With an increase in media attention on illegal workers in recent years, the Department of Home Affairs (DHA) are doubling their efforts when it comes to identifying instances of illegal work. This has included the introduction of an anonymous hotline, data sharing with the ATO, and raids on homes and businesses by the Australian Border Force.
In the last three years, The DHA has located 6,627 instances of illegal workers in Australia, issuing 1,130 Illegal Worker Warning Notices to businesses employing these workers (Home Affairs Reports 2016-2018).
While only 1% of temporary entrants neglected to maintain their lawful immigration status this year, there are estimated to be more than 60,000 foreigners (Jan 2018) living illegally in Australia. Many of these are ex-student and tourist visa holders who have overstayed their visas.
This can be a common problem for employers of visa holders, especially in busy small businesses like hospitality and retail that lack a dedicated HR Team. Given the complexity and inefficiency of the current VEVO system, many of these employers find it difficult to justify the time it takes to perform regular, on-going visa work rights checks.
Likewise, there are a number of pitfalls for larger businesses employing workers with valid visas, chiefly the work rights limitations of working holiday and student visas. With student visa holders only able to work 40 hours per fortnight and working holiday visa usually limited to a maximum of 6 months full-time work. Without regularly checking the work rights of visa-holding employees and ensuring rostering remains compliant, employers can face sizeable fines if caught in an audit, even if they were unaware of a change in visa status.
Thanks to The Department’s new data matching initiative with the ATO’s Single Touch Payroll system, employers are facing greater levels of scrutiny than ever before. Automatic work rights audits can now be conducted every time your business submits payroll information. Even small rostering errors may put employers in hot water.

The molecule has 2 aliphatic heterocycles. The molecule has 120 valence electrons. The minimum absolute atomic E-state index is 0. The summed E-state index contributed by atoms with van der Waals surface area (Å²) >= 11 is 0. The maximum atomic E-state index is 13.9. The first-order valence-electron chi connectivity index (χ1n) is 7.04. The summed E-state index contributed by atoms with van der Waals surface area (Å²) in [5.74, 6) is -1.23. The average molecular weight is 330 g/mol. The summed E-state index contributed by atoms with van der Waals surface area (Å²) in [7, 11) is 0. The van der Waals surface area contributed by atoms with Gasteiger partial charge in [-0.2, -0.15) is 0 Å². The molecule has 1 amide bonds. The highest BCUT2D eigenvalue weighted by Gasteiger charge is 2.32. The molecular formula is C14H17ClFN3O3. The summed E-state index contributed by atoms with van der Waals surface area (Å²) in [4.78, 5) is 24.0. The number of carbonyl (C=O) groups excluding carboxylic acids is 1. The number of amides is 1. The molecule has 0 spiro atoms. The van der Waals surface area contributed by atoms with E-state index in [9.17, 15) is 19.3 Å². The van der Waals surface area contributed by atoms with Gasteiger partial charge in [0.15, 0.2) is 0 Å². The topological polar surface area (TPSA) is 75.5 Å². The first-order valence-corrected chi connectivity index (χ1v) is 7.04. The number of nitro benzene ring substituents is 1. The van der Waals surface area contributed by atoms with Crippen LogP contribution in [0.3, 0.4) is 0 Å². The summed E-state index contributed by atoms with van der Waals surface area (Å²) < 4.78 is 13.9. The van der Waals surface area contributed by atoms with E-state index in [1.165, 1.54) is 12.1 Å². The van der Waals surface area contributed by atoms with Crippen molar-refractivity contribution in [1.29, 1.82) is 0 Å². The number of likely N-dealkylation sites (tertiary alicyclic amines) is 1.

Employers found in breach of their obligations to ensure all their staff have the right to work in Australia can face severe penalties. After receiving an administrative warning in the form of an Illegal Worker Warning Notice, the Department may issue fines up to $315,000 per illegal worker, or up to five years imprisonment. These penalties can fall directly on board members or company directors.
Furthermore, employing illegal workers (even unknowingly) can cause damage to a companies reputation. Many large businesses have faced negative press in recent years for breaching conditions of employment.
Education around current legislation and performing regular, ongoing work rights checks are two of the best ways to ensure a business is meeting their obligations as an employer of visa holders.
The Checkworkrights App and API assist employers to perform automated and instant VEVO checks to ensure ongoing compliance, without performing time-consuming manual checks through the Department of Home Affairs. Keep on top of your obligations with a free trial on either app store.
Published: January 02, 2019